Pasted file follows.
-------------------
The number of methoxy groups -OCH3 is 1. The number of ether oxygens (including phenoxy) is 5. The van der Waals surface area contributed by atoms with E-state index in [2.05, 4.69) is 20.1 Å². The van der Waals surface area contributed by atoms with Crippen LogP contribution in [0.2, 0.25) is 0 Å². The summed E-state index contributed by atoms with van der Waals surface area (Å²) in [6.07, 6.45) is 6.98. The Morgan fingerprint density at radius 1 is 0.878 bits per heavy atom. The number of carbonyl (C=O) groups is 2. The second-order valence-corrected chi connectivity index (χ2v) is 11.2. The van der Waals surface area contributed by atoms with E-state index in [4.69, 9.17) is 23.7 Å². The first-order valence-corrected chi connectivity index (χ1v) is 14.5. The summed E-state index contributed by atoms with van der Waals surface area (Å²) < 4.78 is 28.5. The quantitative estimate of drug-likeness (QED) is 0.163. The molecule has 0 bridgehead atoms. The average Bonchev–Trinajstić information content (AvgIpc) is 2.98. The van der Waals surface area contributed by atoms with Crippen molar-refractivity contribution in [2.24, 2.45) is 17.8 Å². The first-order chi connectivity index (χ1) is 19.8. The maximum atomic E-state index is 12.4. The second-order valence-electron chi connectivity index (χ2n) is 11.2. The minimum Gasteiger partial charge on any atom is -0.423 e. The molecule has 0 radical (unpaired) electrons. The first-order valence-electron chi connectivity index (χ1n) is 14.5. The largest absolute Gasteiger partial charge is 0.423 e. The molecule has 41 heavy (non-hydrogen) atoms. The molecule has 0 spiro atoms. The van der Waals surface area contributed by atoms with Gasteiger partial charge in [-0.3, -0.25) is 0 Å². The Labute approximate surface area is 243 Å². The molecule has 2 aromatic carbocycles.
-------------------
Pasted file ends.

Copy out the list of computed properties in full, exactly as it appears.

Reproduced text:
The number of methoxy groups -OCH3 is 1. The number of ether oxygens (including phenoxy) is 5. The van der Waals surface area contributed by atoms with E-state index in [2.05, 4.69) is 20.1 Å². The van der Waals surface area contributed by atoms with Crippen LogP contribution in [0.2, 0.25) is 0 Å². The summed E-state index contributed by atoms with van der Waals surface area (Å²) in [6.07, 6.45) is 6.98. The Morgan fingerprint density at radius 1 is 0.878 bits per heavy atom. The number of carbonyl (C=O) groups is 2. The second-order valence-corrected chi connectivity index (χ2v) is 11.2. The van der Waals surface area contributed by atoms with E-state index in [4.69, 9.17) is 23.7 Å². The first-order valence-corrected chi connectivity index (χ1v) is 14.5. The summed E-state index contributed by atoms with van der Waals surface area (Å²) < 4.78 is 28.5. The quantitative estimate of drug-likeness (QED) is 0.163. The molecule has 0 bridgehead atoms. The average Bonchev–Trinajstić information content (AvgIpc) is 2.98. The van der Waals surface area contributed by atoms with Crippen molar-refractivity contribution in [2.24, 2.45) is 17.8 Å². The first-order chi connectivity index (χ1) is 19.8. The maximum atomic E-state index is 12.4. The second-order valence-electron chi connectivity index (χ2n) is 11.2. The minimum Gasteiger partial charge on any atom is -0.423 e. The molecule has 0 radical (unpaired) electrons. The first-order valence-electron chi connectivity index (χ1n) is 14.5. The largest absolute Gasteiger partial charge is 0.423 e. The molecule has 41 heavy (non-hydrogen) atoms. The molecule has 0 spiro atoms. The van der Waals surface area contributed by atoms with Gasteiger partial charge in [-0.3, -0.25) is 0 Å². The Labute approximate surface area is 243 Å². The molecule has 2 aromatic carbocycles.